History and the Future

Hi Writers,
In the October issue of Writer’s Digest, we featured an essay called “Literary Legends.” Phil Sexton, who recently wrote the book Legends of Literature, wrote this essay for us based on his experience of combing through the Writer’s Digest magazine archives—87 years worth.

Some of the treasures Sexton discovered on his journey: articles by
A.A. Milne, H.G. Wells, Edgar Rice Burroughs, Isaac Asimov and Stephen
King. An announcement of the arrival of “hot, new writer” F. Scott
Fitzgerald. An interview with Ernest Hemingway that hadn’t seen the
light of day in 40 years. And on and on and on.

I loved reading this piece. Yes, I’m a literary geek so I get into this sort of ephemera.

But the weight of editing a magazine with this much of a legacy behind
it can be daunting. A magazine is, necessarily, in continuous
evolution. It has to be contemporary in order to appeal to the next
generation of readers. And balancing the legacy with the need to move
forward is always a challenge.

It’s kind of like living in a historic house. If you own an old house,
you soon realize the house doesn’t truly belong to you; it belongs to
the families who lived there before, the families you’ll pass it along
to, and to the community.

Taking care of a magazine during a tenure as editor is similar. You
have to honor it, care for it, and modernize it enough to move
gracefully into the future.

So community, tell me: How would you like to see Writer’s Digest move into the future? Let me know. I’m the caretaker and I’m paying attention.

Keep Writing,

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6 thoughts on “History and the Future

  1. Dennis Wenzel

    What comment can I give to the caretaker of this house (Writer’s Digest)?

    Open communication — I was taken by surprise when Writer’s Digest went from a monthly to 6 times a year publication. I wrote an e-mail to someone and got the "That’s the way it goes" attitude. I was assured that my subscription would be extended, which did happen. Let us know when things change.

    New Writers Stories — I like to read how new writers break into the business. We hear too many comments from the publishing world on how hard it is to get published, that when writers do we need to hear their stories.

    No articles the same in other Publications — Over the last two years, I have noticed the same article from the same writer in my other publications I read, that have appeared in their magazines the same month it was in Writer’s Digest. I have gotten the feeling as a writer, as editors must feel, when submissions are sent to more then one editor at a time.

    Still Writing,

  2. Maria Schneider

    Wow, that is a predicament. But glad to hear you’re writing is getting back on track. I don’t know of any reliable way to scan a typewritten document and get it into Microsoft Word, unfortunately. But you may find that going through your old manuscripts, weeding through them, picking up the ones that you still find engaging and typing them on your computer will get your writing going again.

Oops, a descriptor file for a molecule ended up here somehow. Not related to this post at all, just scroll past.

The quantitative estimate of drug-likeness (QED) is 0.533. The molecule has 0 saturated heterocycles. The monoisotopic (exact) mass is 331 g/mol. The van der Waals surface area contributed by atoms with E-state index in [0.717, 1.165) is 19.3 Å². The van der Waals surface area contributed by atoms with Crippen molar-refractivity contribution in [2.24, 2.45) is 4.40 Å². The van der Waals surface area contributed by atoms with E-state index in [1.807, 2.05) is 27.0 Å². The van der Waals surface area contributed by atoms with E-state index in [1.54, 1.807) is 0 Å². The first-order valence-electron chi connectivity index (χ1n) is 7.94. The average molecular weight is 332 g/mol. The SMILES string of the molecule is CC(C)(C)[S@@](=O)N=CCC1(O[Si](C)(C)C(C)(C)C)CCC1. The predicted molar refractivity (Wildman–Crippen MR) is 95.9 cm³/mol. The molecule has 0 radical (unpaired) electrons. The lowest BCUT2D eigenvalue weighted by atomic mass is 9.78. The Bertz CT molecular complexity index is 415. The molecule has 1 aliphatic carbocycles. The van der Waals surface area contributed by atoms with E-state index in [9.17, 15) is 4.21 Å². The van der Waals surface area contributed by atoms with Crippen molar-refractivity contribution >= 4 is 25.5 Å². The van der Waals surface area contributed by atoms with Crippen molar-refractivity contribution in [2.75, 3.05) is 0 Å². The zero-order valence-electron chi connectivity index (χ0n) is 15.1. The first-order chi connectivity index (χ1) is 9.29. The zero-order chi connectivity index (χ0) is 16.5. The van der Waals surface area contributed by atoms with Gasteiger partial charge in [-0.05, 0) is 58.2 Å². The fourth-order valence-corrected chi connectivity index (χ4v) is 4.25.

Just my advice, perhaps someone else has another opinion. I’d also recommend asking our helpful forumites at writersdigest.com/forum.
    All Best,

  3. Maureen Morchel

    Hi Maria,
    I truly feel Alice falling down the rabbit hole. I was really in a good writing stride back in 1994, then life pulled one of its sneak attacks on me and my writing was left by the wayside.
    Now I have the chance to resurrect manuscripts and get back into my words but technology has really passed me by. I have dozens of manuscripts that were printed out from a word processor/typewriter. It would take me more time than I have to re-type every manuscript. I have a new computer and a scanner, I have 2007 Word but I feel lost. I think I need some kind of software to enable me to edit the pages I will scan, is that correct? I keep asking people in computer stores but they all recommend something different. Any help available?
    Maureen Morchel (wishnmoon)

  4. Gabrielle

    Hi Maria,

    The more articles/essays by brand-new authors, the better! It’s encouraging to read about people who have broken into the book world (and good for the author’s PR!) I also wouldn’t mind seeing a few more pieces on YA– we’re a small genre, but mighty!

    Thanks for the blog, I love reading it.

  5. :Donna


    I tend to be nostalgic, so I’d like to see at least one article about encouraging the kind of quality of subject matter that was existent in the past (more wholesome), rather than the slipping and sliding further down the slope of more violent, gory, sexual and often immoral-type subject matter that’s so much more prevalent in contemporary writing. Other than that, I can’t think of what to suggest. I haven’t read the article yet, but most definitely will 🙂

    : Donna


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